The Antenna Subsystem consisted of the High-Gain Antenna (HGA) and two Low-Gain Antennas (LGA-1 and LGA-2). The primary function of the high-gain antenna was to support communication with Earth. It was also used for S-band Huygens Probe Science, Ku-band RADAR, and Ka-band Radio Science. The high-gain antenna was a Cassegrain antenna consisting of a 4-meter (13.1-foot) parabolic primary reflecto, a sub-refractor mounted in front of the focal point of the primary reflector and the feed horn between the two.
To shield the harmful hot rays of the sun from the spacecraft's instruments during most of the early portion of the long journey to Saturn, the high-gain antenna was positioned toward the sun, functioning as an umbrella. With its most powerful antenna not pointed toward Earth, the spacecraft used the low-gain antennas to exchange information with ground controllers. Low-gain antennas also have the added bonus to provide omni directional coverage, as opposed to the high-gain antenna, which had to be accurately pointed. Once Cassini-Huygens was far enough from the Sun, it finally began using the high-gain antenna for communicating with Earth, thus achieving much faster transmission rates.
The Structure Subsystem provided mechanical support and alignment for all flight equipment, including the Huygens probe. In addition to its skeletal function, it provided thermal conductivity, served as an equipotential (i.e. not preserving any unbalanced electrical field) and was an electrical grounding reference. It was also used as shielding from radio frequency interference and protected other spacecraft equipment from radiation and micrometeoroids. Before launch, it provided attachment points for ground handling.
Mechanical Device Subsystems (DEV)
The Mechanical Device Subsystems supplied equipment to the spacecraft that provided non-feedback controlled motion. These subsystems supplied a number of mechanisms for separating Cassini from the Centaur launch vehicle, as well as all of the required pyrotechnic devices and initiators. They also provided the deployable Magnetometer Science Boom Assembly (MAG); an articulated platform for the redundant reaction wheel; Thermal Louver Assemblies (TLAs) for passive heat transfer; and Variable Radioisotope Heater Units (VRHUs).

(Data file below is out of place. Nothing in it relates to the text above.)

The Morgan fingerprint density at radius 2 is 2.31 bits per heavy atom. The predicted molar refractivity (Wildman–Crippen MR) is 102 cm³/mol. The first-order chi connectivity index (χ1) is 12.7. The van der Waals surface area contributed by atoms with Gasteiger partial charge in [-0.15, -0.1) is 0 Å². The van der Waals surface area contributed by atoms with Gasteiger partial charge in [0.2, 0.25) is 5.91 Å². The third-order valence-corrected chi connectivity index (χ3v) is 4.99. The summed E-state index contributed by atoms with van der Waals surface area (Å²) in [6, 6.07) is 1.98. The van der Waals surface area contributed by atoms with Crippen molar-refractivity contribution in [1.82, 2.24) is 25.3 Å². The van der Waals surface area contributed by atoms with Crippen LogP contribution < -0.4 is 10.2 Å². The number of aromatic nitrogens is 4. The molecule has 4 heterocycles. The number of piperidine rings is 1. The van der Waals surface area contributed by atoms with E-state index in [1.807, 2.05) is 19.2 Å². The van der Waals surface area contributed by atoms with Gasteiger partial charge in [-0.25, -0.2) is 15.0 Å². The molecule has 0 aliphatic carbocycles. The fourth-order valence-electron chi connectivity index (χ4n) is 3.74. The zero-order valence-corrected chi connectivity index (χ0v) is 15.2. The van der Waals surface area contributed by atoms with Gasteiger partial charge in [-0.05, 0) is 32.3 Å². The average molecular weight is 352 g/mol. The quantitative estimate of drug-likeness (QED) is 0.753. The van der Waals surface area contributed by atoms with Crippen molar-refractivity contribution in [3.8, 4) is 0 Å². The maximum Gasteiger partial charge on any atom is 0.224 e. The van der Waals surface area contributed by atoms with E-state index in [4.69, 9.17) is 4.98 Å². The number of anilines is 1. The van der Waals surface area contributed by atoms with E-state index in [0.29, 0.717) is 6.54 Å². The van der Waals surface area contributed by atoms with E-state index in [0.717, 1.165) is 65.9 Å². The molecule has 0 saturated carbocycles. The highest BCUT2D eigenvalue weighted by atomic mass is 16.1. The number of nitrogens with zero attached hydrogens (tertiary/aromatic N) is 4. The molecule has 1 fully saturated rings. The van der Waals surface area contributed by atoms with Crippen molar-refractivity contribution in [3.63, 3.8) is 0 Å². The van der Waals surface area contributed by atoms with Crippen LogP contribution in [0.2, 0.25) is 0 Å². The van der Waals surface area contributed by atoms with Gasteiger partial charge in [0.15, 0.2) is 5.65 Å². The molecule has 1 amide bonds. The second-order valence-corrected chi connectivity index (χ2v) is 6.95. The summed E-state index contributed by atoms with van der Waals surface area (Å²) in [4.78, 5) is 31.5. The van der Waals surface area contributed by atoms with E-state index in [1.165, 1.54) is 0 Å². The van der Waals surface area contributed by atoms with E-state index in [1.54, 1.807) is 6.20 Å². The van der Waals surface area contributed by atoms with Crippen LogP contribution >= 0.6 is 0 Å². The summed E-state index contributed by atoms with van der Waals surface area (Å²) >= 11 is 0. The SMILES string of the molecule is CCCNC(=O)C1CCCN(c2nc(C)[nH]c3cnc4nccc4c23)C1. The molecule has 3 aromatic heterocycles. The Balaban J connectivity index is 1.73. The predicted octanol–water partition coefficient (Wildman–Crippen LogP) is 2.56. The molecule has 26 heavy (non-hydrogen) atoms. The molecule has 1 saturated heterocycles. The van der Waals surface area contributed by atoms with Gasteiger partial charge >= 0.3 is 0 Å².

The other acronyms included in the photo are: Sun Sensor Head Integration Structures (SSHISs), Articulated Reaction Wheel Mechanism (ARWM), and Dual Drive Actuator (DDA).
Electronic Packaging Subsystem (EPS)
The Electronic Packaging Subsystem contained almost all of the electronic equipment for the orbiter. This subsystem consisted of a circular electronics bus made up of 12 standardized bays containing the electronics modules. The packaging of all electronic assemblies was designed with attention to functional, cabling, temperature control, radiation, magnetic and center-of-gravity considerations. In addition, the electronics assemblies were shielded from electromagnetic interference and electric cross-coupling.
The Cabling Subsystem provided system wiring for all of the other subsystems. Interconnections were required for power, instrumentation, command, data, signal and pyrotechnic device actuations. The Cassini Cabling System was a passive system -- it contained no active electronic components, generated no signals of its own, and required no power. Its sole function was to transfer electrical signals from one subsystem to another, ideally without changing the signals in the transfer process.
Temperature Control Subsystem (TEMP)
As its name implies, the Temperature Control Subsystem was responsible for maintaining the temperature of the spacecraft within an acceptable range. Cassini's circuitous route to Saturn took it through several temperature extremes far greater than those on Earth. For example, when flying by Venus, the sun's warmth was nearly three times hotter than it is at the Earth's distance from the sun. To the other extreme, when Cassini was at Saturn, temperatures were nearly 100 times colder than on Earth. Temperature on the Cassini-Huygens spacecraft was maintained through a combination of special hardware and special handling procedures. For example, during the cruise to Saturn, the high-gain antenna was oriented toward the sun inside 2.7 Astronomical Units to shield most of the other spacecraft components. Special temperature control hardware included thermal blankets, shades, thermal shields, louvers and heaters. Thermal blankets provided insulation. Thermal shields shaded components from the sun. Louvers dissipated heat from electronics bays. Each instrument had an electrical heater, but they were used sparingly, to bring equipment up to operating temperature. However, because of clever design techniques, few other electrical heaters were needed, as waste heat from the Radioisotope Thermoelectric Generators (RTGs) was used to heat electronic equipment.